The burglar and fire systems are separate, in accordance with Los Angeles county law prohibiting combination burglar and fire systems, and both communicate separately with the Ademco command center central station. The Ademco Vista 50 burglar system has one control panel and divides the secured facility into four partitions. Each partition has its own keypad and can be armed and disarmed individually. It allows the center the freedom to arm areas of the building that are not in use. The partitions include the nursery where the children play, the main building, and the administrative offices. Ademco Dual Technology motion detectors were also installed at the center.

Gunning installed between 30 and 40 smoke detectors. The new smoke detectors check in with the system every few minutes. There are also 10 to 20 heat detectors and 10 pull stations.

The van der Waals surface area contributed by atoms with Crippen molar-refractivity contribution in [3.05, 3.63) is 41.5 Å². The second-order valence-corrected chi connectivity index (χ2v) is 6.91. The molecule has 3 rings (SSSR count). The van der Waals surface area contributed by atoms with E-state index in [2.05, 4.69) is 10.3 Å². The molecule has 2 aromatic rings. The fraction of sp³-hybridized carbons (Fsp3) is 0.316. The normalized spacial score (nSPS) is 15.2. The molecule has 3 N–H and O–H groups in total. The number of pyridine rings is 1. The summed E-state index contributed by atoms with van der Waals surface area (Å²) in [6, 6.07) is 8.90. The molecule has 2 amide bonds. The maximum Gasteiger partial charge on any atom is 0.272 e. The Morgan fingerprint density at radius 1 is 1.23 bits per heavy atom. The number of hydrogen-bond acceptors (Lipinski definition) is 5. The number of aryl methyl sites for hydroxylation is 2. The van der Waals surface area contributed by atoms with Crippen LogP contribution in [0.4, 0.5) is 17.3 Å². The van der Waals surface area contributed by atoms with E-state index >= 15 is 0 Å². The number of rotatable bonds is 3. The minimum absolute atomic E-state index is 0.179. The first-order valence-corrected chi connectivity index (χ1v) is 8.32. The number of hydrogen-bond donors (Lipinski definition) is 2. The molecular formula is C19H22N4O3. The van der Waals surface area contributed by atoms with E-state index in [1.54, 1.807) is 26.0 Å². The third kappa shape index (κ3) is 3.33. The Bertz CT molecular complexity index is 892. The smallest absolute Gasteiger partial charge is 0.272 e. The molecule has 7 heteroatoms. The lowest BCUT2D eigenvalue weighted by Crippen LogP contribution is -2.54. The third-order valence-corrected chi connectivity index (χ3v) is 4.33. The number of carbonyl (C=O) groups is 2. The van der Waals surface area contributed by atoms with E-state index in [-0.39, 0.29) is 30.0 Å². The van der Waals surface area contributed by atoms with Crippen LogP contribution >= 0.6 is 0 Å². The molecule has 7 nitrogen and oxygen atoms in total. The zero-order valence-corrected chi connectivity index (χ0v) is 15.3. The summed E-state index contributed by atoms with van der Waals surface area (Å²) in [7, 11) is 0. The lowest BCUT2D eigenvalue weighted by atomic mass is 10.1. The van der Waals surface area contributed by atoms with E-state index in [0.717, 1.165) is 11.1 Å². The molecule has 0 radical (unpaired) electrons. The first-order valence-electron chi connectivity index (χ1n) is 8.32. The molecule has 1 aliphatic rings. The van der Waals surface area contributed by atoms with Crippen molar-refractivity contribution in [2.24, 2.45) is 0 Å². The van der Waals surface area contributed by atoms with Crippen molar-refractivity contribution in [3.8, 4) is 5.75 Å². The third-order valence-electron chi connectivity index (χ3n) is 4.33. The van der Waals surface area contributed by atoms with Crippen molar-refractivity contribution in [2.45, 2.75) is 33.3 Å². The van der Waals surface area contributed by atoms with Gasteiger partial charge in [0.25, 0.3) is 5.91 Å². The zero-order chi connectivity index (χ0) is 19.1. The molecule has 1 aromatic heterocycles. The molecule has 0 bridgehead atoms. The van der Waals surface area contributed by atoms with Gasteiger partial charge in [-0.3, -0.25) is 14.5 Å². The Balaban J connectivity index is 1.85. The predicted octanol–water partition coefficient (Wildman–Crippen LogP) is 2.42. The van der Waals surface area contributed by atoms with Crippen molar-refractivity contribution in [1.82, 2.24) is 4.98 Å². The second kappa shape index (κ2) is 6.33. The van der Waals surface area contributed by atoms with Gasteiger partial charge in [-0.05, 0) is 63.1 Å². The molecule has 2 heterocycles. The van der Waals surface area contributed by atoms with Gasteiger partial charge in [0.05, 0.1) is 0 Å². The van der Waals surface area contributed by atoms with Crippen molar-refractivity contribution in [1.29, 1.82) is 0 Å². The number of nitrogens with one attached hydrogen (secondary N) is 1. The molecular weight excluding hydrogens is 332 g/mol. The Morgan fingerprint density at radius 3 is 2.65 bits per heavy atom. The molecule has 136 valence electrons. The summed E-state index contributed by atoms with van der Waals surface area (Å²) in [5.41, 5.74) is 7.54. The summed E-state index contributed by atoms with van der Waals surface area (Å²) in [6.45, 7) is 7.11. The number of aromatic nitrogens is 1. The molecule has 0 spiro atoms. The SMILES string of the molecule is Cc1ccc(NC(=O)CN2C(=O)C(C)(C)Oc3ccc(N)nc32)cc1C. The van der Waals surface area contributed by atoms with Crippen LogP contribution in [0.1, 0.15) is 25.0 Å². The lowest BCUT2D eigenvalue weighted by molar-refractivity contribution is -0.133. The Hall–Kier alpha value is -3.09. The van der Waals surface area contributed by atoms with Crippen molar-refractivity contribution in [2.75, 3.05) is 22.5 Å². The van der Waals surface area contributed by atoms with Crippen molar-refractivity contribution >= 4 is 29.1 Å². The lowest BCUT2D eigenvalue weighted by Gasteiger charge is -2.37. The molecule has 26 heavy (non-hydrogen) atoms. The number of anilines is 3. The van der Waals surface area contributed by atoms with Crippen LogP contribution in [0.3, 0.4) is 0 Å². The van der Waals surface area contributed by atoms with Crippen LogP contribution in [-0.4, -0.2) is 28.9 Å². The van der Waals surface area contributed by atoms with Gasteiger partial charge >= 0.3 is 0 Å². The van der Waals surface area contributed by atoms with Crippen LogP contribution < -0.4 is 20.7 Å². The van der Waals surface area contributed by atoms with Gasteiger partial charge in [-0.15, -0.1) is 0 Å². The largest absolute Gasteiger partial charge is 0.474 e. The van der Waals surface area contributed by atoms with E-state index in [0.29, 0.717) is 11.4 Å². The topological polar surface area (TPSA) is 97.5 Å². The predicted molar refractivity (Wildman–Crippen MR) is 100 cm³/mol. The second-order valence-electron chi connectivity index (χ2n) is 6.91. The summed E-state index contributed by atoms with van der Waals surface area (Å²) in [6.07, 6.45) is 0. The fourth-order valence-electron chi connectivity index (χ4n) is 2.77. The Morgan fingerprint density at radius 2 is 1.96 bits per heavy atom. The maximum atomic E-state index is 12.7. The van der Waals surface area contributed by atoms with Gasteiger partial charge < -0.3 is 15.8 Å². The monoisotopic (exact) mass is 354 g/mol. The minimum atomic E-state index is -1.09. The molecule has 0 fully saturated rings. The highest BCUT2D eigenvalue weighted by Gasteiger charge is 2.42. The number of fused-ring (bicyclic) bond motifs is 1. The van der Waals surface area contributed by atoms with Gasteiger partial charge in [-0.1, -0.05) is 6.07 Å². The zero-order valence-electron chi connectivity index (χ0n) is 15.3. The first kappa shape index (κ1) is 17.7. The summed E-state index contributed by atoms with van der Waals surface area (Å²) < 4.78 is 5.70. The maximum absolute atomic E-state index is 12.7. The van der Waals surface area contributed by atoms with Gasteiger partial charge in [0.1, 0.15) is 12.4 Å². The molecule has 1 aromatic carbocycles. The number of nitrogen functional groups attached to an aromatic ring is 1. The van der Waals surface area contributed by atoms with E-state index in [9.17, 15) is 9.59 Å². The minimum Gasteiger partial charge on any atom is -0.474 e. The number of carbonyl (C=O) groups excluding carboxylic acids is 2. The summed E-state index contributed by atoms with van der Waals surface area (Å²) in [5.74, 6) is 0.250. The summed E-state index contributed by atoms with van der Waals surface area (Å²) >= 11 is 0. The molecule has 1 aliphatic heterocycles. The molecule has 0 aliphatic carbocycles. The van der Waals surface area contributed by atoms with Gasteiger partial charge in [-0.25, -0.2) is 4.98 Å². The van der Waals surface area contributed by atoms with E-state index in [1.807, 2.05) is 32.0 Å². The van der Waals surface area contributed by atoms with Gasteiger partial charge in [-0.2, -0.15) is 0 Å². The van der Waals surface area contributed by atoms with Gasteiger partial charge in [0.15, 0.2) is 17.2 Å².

Gunning installed Ademco 211 Hold-Up buttons at all the desks in the front area of the center and in the director's office. When activated, they send silent signals to the central station in USA Alarm's offices, and USA Alarm notifies the police. In the old burglar system, a keypad by the entranceway contained the only panic button. The staff was unable to use it during the attack because it was located at the spot where the gunman entered.

The center chose not to install access control equipment. The staff felt it is essential that parents can come and go freely, says Gunning.

Although the center has never had a security staff, it now employs two full-time security guards, posted at the entrance. According to center staff, everyone feels safer because of the presence of the guards. The building and parking lot are surrounded by a locked gate. USA Alarm continues to do the monitoring for the center's alarms.